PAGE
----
Crime Library: Criminal Minds and Methods

The Family of Winnfred Wright

House of Horrors

One of the investigators called to The Family's home after Ndigo's death would later describe it as a "house of horrors."

According to search warrants reviewed by the Marin Independent Journal, the interior of the home was decorated with bizarre paintings portraying Wright as a deity.  One image showed a black man standing on three nude women and holding a rifle over his head, in an apparent reference to Wright and three of his wives.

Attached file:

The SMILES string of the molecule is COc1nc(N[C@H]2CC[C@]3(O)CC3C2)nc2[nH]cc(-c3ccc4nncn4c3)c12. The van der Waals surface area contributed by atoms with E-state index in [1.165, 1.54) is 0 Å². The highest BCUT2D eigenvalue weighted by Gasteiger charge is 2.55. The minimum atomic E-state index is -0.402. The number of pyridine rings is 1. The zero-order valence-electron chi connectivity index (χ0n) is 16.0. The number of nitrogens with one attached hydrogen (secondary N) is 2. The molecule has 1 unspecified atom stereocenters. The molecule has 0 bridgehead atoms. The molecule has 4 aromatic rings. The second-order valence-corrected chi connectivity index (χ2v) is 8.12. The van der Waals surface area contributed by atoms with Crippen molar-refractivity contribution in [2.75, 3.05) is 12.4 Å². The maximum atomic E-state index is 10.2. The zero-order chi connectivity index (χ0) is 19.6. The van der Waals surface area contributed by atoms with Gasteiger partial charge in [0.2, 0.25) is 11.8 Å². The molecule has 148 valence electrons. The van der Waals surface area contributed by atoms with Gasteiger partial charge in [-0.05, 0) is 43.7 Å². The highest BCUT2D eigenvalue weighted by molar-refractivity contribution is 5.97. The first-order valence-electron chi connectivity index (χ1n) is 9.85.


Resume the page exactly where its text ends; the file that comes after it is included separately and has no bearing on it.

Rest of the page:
Investigators also found a "Book of Rules," which included a byzantine code of conduct for the children forbidding them from answering the front door or eating food without permission.  As punishment, the children were forced to eat jalapeno peppers, had their mouths taped shut or were subjected to elaborate whipping ceremonies where a candelabra holding seven candles was lit.

An 8-year-old girl told investigators that she was tied to a playpen for two weeks after sneaking food during an enforced fast; she was also forced to wear a cap fashioned from the wrappers of the snacks she'd stolen and had her mouth taped shut. She'd stolen the energy bars from the kitchen, she told them, because she couldn't bear the gnawing pains in her stomach any longer.

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